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I'm not quite sure how to best name this, or even precisely what it is that I'm asking here because it's kinda vague and intuitive, but... I hope my explanation will make sense.

Over my years of programming carreer I've had the honor of working with many different frameworks. Some were homebrew, others were in public domain or even a paid product. And I've noticed a pattern: most frameworks deal excellently with the naive, basic use cases. The kind of things you write in simple examples (and, completely coincidentally I'm sure, also the documentation of said frameworks). They also deal moderately well with average real life use cases. But when you hit on something that lies off the beaten path, something that the core devs hadn't anticpated, all hell breaks loose. Suddenly you spend days if not weeks trying to figure out how to do what you need to do; delve through undocumented and/or reverse-engineered bowels, only to end up with an ugly hack that you hope nobody ever finds out about and which may or may not stop working with the next major release of the framework. It feels like a wrestling match, and I've been on this rodeo far more times than I would like.

As a result I've gained a dislike for large, all-encompassing frameworks that dictate Their Way in every little aspect of your program. Instead I prefer to put my programs together myself, using many unrelated external libraries which each focus narrowly on their own task, but do not put any limitations on how you use them - or if you use them at all. This gives me a lot more degrees of freedom and ugly hacks are rarely needed

However recently I've heard from several colleagues in unrelated conversations that they actually feel exactly opposite. They prefer the megaframeworks precisley because they enforce their structure and order upon your program, rather than allowing you to go whichever way you want. And I also do see the point in that. If you're a new developer to the project but you already know the framework, you'll have an easier time getting your bearings. Similarly, there will be an implicit agreement among all developers of a project about what goes where and how things are done. In contrast, the frameworkless programs do tend to get somewhat more messy when there are multiple people working on them, because each person does things their own way.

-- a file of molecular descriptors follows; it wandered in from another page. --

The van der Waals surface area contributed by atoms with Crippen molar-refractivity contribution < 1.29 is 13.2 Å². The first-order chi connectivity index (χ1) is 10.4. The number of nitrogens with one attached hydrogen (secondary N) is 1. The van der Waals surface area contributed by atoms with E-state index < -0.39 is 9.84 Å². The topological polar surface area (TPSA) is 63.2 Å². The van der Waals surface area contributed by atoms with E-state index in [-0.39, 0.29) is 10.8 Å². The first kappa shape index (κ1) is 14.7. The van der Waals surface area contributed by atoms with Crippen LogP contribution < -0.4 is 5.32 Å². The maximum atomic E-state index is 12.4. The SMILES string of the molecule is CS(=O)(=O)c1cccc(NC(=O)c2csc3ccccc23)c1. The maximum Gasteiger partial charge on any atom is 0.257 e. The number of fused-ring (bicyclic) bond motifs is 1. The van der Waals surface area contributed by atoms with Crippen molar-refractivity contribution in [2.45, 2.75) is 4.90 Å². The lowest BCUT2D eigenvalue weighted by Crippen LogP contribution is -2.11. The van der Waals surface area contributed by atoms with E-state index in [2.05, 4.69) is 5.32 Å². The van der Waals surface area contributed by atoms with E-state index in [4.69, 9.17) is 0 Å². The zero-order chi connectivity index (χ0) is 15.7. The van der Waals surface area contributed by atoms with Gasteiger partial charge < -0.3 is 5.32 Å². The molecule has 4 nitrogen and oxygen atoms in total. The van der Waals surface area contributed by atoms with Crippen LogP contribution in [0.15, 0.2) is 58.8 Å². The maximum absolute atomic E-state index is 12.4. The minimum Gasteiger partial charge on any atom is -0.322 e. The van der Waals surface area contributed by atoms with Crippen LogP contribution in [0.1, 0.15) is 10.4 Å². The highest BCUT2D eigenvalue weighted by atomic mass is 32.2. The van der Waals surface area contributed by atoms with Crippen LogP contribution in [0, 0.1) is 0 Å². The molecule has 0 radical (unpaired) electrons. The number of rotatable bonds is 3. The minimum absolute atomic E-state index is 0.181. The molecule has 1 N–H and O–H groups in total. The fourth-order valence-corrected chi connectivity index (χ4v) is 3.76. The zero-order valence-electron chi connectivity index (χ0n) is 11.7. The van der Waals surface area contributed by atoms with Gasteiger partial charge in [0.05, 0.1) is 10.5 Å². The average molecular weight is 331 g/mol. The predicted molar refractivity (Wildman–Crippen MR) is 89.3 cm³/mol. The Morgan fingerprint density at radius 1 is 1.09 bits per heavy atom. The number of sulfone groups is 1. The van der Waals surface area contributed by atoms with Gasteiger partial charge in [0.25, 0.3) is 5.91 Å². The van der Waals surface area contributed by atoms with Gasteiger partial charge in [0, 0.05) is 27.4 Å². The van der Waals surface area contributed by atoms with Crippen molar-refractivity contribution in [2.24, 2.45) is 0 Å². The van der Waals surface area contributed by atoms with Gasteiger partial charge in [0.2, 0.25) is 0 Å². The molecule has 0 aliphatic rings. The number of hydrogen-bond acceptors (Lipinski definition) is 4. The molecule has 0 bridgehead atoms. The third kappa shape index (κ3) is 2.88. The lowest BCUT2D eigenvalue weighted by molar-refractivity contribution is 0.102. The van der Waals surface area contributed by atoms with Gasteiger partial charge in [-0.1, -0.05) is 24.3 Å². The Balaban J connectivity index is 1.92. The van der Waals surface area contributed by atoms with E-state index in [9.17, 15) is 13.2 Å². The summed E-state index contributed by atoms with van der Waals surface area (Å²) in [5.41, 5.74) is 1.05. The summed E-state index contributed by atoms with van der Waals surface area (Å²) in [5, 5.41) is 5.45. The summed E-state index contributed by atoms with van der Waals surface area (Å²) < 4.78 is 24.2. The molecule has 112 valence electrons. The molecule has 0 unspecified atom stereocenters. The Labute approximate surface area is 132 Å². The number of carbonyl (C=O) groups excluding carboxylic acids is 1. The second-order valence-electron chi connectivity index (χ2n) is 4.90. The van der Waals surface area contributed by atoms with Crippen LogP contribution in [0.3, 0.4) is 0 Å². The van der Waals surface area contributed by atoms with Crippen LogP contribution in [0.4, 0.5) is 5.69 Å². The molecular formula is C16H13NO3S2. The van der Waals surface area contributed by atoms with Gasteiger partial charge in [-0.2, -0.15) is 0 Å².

This discussion came up again recently about a fairly new project we're working on. I've started it in the "frameworkless" way, but a colleague feels that it would be better to move over to a certain large framework instead.

I'm quite confused and don't really know which would be objectively better. Should we rewrite the program in the large framework and stick to it, warts and all? And then say "no" when a requirement comes in that cannot be reasonably accomplished due to the limitations of said framework? Or should we stick with the hodgepodge of unrelated libraries and perhaps start writing our own "style and structur guide" to ensure code uniformity?

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    And then say "no" when a requirement comes in that cannot be reasonably accomplished due to the limitations of said framework? -- In what universe would that be a valid option? – Robert Harvey Jan 12 at 0:08
  • @RobertHarvey - EXACTLY! – Vilx- Jan 12 at 1:29
  • "They prefer the megaframeworks precisley because they enforce their structure and order upon your program" - that's because they use them as a crutch and because it blinds them to the limits of their own design skills. Frameworks help you get started quickly, and that's OK - but if that project is going to live on and grow, then following The Way prescribed by the framework, and relying on the framework structure and conventions too much, couples you to the framework and its limitations - and to the whims of the framework authors. – Filip Milovanović Jan 12 at 17:48
  • @FilipMilovanović - This echoes my own sentiments, however there is also a good argument for their viewpoint, beyond it being a crutch. When there are multiple developers working on a single project, they need some common guidance, otherwise the project becomes a hodgepodge of different development mentalities. I've seen this happen too, and on my own "unopinionated" projects no less. And it's not that someone is stupid, but simply each person prefers their own way. A common framework is actually helpful in this case, to synchronize people. – Vilx- Jan 12 at 17:53
  • BTW, you can say "no", or rather, discuss with the end users the utility of the requirement, the cost of implementing it, and negotiate it - sometimes requirements come in, and they aren't really well thought out, or seem like a "cool new feature" but do not provide much value to the end users, but are potentially a pain to implement (i.e., they are "costly"). Perfectly fine to rethink them or reject them - that's why you have things like iterations/sprints and backlog grooming. – Filip Milovanović Jan 12 at 17:53
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I'm quite confused and don't really know which would be objectively better